inconsistency threatens. Thus ''externalist philosophical theory, when
taken together with a plausible claim about self-knowledge, gives rise
to an instance of what [Davies] call[s] the problem of armchair
knowledge'' (25). The problem lies in the transmission of evidential
support from the premises to the conclusion. Building on propositions
by Wright, Davies argues that epistemic warrant from premises to
conclusion is limited to those cases where the truth of the conclusion
is not a precondition of the warrantability of one premise. Such
problems, according to him, are relatively widespread and are related
to the issue of begging the question in that both hinge on the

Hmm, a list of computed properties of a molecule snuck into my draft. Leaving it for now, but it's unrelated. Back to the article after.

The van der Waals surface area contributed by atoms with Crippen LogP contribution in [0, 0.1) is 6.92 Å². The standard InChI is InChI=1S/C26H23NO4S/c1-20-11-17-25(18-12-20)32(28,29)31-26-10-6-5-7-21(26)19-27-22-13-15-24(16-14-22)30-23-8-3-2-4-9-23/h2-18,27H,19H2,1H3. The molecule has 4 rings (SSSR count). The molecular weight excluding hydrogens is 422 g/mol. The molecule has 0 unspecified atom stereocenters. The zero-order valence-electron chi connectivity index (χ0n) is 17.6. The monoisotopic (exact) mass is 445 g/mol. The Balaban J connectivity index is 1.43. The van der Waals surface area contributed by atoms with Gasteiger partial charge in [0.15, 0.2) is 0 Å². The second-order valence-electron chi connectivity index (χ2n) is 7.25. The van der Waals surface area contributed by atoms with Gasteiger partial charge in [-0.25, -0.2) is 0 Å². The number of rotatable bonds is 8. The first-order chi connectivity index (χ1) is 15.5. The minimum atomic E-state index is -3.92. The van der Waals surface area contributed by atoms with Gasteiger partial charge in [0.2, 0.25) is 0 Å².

question of background assumptions.

The second chapter, by Crispin Wright, is devoted to ''Some
reflections on the acquisition of warrant by inference''. Wright
begins with a distinction between transmission of warrant and closure
of warrant (across entailment). Closure is weaker, depending merely on
the fact that the existence of warrant for premises ensures the
existence of warrant for the conclusion. Transmission, on the other
hand, depends on warrants for the premises giving warrant for the
conclusion. Transmission fails -- though closure does not -- in cases
where warrant for the premises depends on (antecedent) warrant for the
conclusion (begging the question). Non transmissible warrants may be
connected with the holism of empirical confirmation: in such cases,
there is information-dependence of warrant. This may occur for
inferential warrants. Another type of cases has to do with
non-inferential warrants acting as preconditions for cognitive
activities such as perception, memory or self- knowledge. This seems
to be the kind of failure of transmission, which occurs in McKinsey
cases. However, operational necessity, in such cases, entitles the